88:54:FE:32:2F:CE  -42       14        0    0   7  270  WPA2 CCMP   PSK  darksnade                                                                          

 78:62:8A:37:D2:B4  -49       12        0    0   5  130  WPA2 CCMP   PSK  ninja                                                                         

 50:62:C1:2B:C5:8D  -49       24        1    0   5  195  WPA2 CCMP   PSK  partytime


The preceding excerpt shows the list of access points available within the wireless card’s range, the channels the access points are on, the mac addresses and the type of encryption they are configured with. Following are the details from the preceding example.

The column BSSID shows the mac address of the access point.

ESSID shows the SSID (Service Set Identifier) of the access point.

ENC column shows the encryption used, which is WPA2 in this case for all access points.

CH column shows the channel the access point is on. 

Monitoring a specific SSID

Clearly, the example shown earlier lists all the access points within the range of our wireless card. If there is a scenario, where we are interested in monitoring a specific access point, we can use the flag –essid and specify the ssid. This looks as follows.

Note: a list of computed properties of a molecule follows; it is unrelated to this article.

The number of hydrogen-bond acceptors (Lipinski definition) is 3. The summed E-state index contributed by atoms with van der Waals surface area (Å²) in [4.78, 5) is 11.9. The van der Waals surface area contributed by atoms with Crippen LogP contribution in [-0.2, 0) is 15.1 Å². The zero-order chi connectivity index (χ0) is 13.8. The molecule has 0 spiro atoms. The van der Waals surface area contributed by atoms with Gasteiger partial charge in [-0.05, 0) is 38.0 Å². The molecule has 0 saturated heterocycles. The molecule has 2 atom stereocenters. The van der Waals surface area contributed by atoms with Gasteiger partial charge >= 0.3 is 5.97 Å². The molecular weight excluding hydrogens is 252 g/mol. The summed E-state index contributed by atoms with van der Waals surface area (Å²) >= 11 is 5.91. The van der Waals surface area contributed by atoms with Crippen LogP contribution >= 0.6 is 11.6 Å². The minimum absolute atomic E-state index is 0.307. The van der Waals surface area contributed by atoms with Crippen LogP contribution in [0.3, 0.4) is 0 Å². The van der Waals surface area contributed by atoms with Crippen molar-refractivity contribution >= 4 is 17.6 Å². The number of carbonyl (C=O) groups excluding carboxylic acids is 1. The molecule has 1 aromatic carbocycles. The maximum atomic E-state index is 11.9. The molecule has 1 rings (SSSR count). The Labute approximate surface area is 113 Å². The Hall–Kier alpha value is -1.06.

#airodump-ng –essid “partytime” wlan0mon


The output of this command looks as follows.

BSSID              PWR  Beacons    #Data, #/s  CH  MB   ENC  CIPHER AUTH ESSID


 50:62:C1:2B:C5:8D  -47        6       18    8   5  195  WPA2 CCMP   PSK  partytime                                                                                                                                                     


 BSSID              STATION            PWR   Rate    Lost    Frames  Probe                                                                                                                                                                   


 50:62:C1:2B:C5:8D  E6:23:0E:4B:2B:FD  -14    0 -24    338      116   


As we can see in the preceding excerpt, the output contains only one access point named partytime.  As we can notice, this access point is on channel 5. There are 11 channels routers can broadcast their signals on. These channels range from 1 to 11. The mac address under the column STATION is of the client device that is connected to the access point. 

Set wireless card in a specific channel

There can be scenarios where the wireless card needs to be on the same channel as the target access point. For instance, an attacker wants to perform a deauthentication attack on a specific victim. This means, the attacker sends packets on behalf of the router to the victim and the victim will be disconnected from the access point. The card can be put on a specific channel using airmon-ng utility as shown below.

# airmon-ng start wlan0 5